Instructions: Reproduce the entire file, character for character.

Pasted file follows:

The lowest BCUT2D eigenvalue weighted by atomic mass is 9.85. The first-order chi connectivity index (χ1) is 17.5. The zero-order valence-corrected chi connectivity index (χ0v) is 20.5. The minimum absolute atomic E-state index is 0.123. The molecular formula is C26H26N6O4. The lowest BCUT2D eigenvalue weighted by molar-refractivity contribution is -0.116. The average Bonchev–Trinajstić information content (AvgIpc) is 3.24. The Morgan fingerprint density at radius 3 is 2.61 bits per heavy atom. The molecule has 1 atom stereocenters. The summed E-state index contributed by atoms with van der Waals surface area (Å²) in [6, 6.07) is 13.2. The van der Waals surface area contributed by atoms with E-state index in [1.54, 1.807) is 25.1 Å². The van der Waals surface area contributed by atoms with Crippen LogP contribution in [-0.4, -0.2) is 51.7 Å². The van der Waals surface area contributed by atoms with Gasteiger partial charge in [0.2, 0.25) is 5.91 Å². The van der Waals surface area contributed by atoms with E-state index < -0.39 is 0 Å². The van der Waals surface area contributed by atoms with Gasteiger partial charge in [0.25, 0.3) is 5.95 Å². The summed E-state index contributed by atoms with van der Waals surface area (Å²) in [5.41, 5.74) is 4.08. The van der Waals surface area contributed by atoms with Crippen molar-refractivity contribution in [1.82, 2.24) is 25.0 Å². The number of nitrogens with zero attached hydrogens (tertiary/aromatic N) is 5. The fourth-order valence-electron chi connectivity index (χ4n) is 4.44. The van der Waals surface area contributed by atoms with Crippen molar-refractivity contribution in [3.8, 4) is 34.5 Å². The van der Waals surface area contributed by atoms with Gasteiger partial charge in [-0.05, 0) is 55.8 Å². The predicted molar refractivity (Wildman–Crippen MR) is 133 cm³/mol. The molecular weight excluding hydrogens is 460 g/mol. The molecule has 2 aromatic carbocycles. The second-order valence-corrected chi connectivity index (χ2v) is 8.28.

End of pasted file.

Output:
The lowest BCUT2D eigenvalue weighted by atomic mass is 9.85. The first-order chi connectivity index (χ1) is 17.5. The zero-order valence-corrected chi connectivity index (χ0v) is 20.5. The minimum absolute atomic E-state index is 0.123. The molecular formula is C26H26N6O4. The lowest BCUT2D eigenvalue weighted by molar-refractivity contribution is -0.116. The average Bonchev–Trinajstić information content (AvgIpc) is 3.24. The Morgan fingerprint density at radius 3 is 2.61 bits per heavy atom. The molecule has 1 atom stereocenters. The summed E-state index contributed by atoms with van der Waals surface area (Å²) in [6, 6.07) is 13.2. The van der Waals surface area contributed by atoms with E-state index in [1.54, 1.807) is 25.1 Å². The van der Waals surface area contributed by atoms with Crippen LogP contribution in [-0.4, -0.2) is 51.7 Å². The van der Waals surface area contributed by atoms with Gasteiger partial charge in [0.2, 0.25) is 5.91 Å². The van der Waals surface area contributed by atoms with E-state index < -0.39 is 0 Å². The van der Waals surface area contributed by atoms with Gasteiger partial charge in [0.25, 0.3) is 5.95 Å². The summed E-state index contributed by atoms with van der Waals surface area (Å²) in [5.41, 5.74) is 4.08. The van der Waals surface area contributed by atoms with Crippen molar-refractivity contribution in [1.82, 2.24) is 25.0 Å². The number of nitrogens with zero attached hydrogens (tertiary/aromatic N) is 5. The fourth-order valence-electron chi connectivity index (χ4n) is 4.44. The van der Waals surface area contributed by atoms with Crippen molar-refractivity contribution in [3.8, 4) is 34.5 Å². The van der Waals surface area contributed by atoms with Gasteiger partial charge in [-0.05, 0) is 55.8 Å². The predicted molar refractivity (Wildman–Crippen MR) is 133 cm³/mol. The molecular weight excluding hydrogens is 460 g/mol. The molecule has 2 aromatic carbocycles. The second-order valence-corrected chi connectivity index (χ2v) is 8.28.